Try mixing at a low volume and getting things right with as little as possible on your mix bus. Maybe a glue comp and a final limiter (if needed). Try that and then check it in your car, but don't ever turn it up all the way. That's just silly
Old 8th November 2019
  #30
Here for the gear
 

Quote:
Originally Posted by wrgkmc View Post
I didn't see anyone asking the OP the most basic things you need to know before giving advice.

First. Are you using Headphones or monitors when mixing?

If the answer is Headphones (which I suspect) I wouldn't bother going any farther advising him.

If your mixes sound bad in the car why wasn't that detected mixing? Any decent set of monitors should make any harsh tones stand out like a sore thumb. You'd fix those issues long before you got to the point of doing a mixdown.

On the other hand, Headphones are anything but flat. You can mix all day long and never get a flat mix. it may sound OK on the headphones but the minute you play it back on speakers that are anywhere close to being flat, the flaws in the mix that were masked by the headphones stand out clearly.

The rule of thumb is this. Whatever the headphones or monitors have too little off, you can be sure you're mix will wind up having too much of. Likewise, whatever they have too much of, you'll wind up dialing back and make your mix need it. Example, headphones typically have too much bass. Your mix will wind up sounding thin and harsh. If they aren't bass boosted they may have a loudness curve which gives the EQ a smiley face with scooped mids and boosted highs and lows. When you mix you wind up reversing the damage the headphones are doing to the mix in an attempt to make the mix flat. Whet you actually wind up doing is boosting the upper mids and wind up with a mix that sounds like fingernails on a chalkboard.

What you must have for mixing are flat studio monitors which will make even the smallest flaws in that mix stand out like a sore thumb. If you can then make the mix sound anywhere close to sounding good, it will sound fabulous through normal Hi Fi quality speakers at any volume.

If you are using headphones the only suggestions I have are these. A/B compare you mix against commercial mixes. This isn't a solution but it helps.
Second download a Frequency analyzer plugin for your DAW and for your cell phone. Next time you play that mix in the car use the app and see what frequencies are peaking. Then go to your mix using its frequency analyzer and dial back those same peaks using an EQ. Note* It may not sound as through the headphones when you do this, but give the fact the headphones are imposing a handicap on your ears you have to trust the Frequency analyzer to go beyond what your ears don't hear because your ears are being tricked by inaccurate responses.

Also, using headphones causes more problems besides EQ problems. Even if the headphones were 100% flat, they set on your ears and your outer ears aren't being used to collect sound which causes a weird upper midrange bump when you attempt to make the mix sound natural. There isn't a dam thing you can do about it either. The only fix is to use actual monitors and your ears to make the final tweaks. The mix will Always suffer from being two dimensional instead of 3D too. Headphones put the sound in the center of your skull. There is no distance between you and the speakers which handicaps your ability to use time based effects like Reverb and echo. Speakers have crossfeed and your outer ears are used like radar to triangulate distance and depth.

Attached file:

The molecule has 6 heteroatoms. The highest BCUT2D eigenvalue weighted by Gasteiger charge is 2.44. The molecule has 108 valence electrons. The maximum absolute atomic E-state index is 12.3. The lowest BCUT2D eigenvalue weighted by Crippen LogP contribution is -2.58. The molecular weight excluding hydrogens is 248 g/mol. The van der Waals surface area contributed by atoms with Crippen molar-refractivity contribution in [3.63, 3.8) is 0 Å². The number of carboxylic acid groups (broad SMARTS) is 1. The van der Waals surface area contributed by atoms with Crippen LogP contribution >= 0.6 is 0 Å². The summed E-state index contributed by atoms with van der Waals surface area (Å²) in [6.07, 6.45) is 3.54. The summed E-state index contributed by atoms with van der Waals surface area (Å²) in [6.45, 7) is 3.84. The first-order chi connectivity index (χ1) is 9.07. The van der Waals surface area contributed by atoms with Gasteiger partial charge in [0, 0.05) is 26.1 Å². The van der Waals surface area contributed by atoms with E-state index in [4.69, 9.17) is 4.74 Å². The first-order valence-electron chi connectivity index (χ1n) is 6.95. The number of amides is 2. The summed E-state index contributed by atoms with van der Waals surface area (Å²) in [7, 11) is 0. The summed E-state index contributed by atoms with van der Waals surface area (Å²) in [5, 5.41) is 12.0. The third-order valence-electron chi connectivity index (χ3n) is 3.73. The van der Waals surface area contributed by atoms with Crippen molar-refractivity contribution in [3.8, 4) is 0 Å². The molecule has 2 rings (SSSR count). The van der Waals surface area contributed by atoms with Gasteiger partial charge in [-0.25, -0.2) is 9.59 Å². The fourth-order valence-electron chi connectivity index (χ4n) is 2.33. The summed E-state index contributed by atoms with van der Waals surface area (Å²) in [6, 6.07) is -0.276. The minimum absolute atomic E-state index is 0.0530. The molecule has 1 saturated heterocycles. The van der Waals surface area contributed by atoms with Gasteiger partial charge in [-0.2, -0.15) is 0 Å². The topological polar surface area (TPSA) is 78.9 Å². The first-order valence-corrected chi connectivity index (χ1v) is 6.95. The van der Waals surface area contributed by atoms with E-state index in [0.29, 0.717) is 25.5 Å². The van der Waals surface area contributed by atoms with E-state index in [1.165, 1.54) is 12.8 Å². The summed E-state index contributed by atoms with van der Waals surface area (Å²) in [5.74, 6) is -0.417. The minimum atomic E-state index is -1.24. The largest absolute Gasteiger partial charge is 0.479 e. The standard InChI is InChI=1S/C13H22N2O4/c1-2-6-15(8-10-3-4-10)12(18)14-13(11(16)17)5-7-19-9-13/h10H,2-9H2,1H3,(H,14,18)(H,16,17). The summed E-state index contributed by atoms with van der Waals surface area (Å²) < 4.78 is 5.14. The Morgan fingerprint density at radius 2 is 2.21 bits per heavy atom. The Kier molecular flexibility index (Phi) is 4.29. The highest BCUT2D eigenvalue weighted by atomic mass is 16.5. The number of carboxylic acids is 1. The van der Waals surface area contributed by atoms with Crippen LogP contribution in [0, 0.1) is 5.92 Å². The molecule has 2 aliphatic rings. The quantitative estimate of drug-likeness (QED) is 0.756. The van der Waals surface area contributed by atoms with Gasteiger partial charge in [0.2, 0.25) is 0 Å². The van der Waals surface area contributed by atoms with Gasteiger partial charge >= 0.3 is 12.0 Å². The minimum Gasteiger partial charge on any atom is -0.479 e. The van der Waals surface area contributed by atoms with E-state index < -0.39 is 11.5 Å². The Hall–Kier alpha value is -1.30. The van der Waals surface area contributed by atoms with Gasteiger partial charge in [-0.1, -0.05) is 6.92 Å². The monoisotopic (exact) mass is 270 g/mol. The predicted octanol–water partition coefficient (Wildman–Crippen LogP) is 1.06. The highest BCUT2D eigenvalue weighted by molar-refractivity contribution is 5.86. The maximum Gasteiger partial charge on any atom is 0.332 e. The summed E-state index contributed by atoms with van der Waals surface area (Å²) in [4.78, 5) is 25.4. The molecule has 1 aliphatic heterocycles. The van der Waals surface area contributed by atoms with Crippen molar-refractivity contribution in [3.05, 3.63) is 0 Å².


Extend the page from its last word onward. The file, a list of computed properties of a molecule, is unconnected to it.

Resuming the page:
If you cant afford monitors yet at least try using a plugin which attempts to add crossfeed and delay. Then make getting a set of monitors a #1 priority. If you do have monitors then maybe you need to look at room treatment or simply get more experience using them.

... im using jbl LSR 308's in a treated room. Thank you very much i really do appreciate your advice Seriously.

But i dont understand the amount of assumptions being made here really ... it seems people are replying with an already made assumption that my craft isn't developed or that i'm a bit of an idiot ... haven't used headphones in 4 or so years. May i ask why you suspected that i use headphones?


What i got out of this thread so far is to maybe not use saturation on the mix bus and that actually may be it .. i used pro q 3 to solo 3k and upwards and applying decap / abby roads vinyl did some really wonky things to the top end. i mean really wonky ... it was hard to hear when the bottom half of the freq spectrum was in the picture but soloing the top end made it very clear. there is a horrid distortion going on and the vu meters on both plugins are literally at -20 VUdbs

Can't trust code. Will stick to eq and compression on masterbus. Thanks guys x
Post Reply

Welcome to the Gearslutz Pro Audio Community!

Registration benefits include:
  • The ability to reply to and create new discussions
  • Access to members-only giveaways & competitions
  • Interact with VIP industry experts in our guest Q&As
  • Access to members-only sub forum discussions
  • Access to members-only Chat Room
  • Get INSTANT ACCESS to the world's best private pro audio Classifieds for only USD $20/year
  • Promote your eBay auctions and Reverb.com listings for free
  • Remove this message!
You need an account to post a reply. Create a username and password below and an account will be created and your post entered.


 
 
Slide to join now Processing…
Thread Tools
Search this Thread
Search this Thread:

Advanced Search
Forum Jump
Forum Jump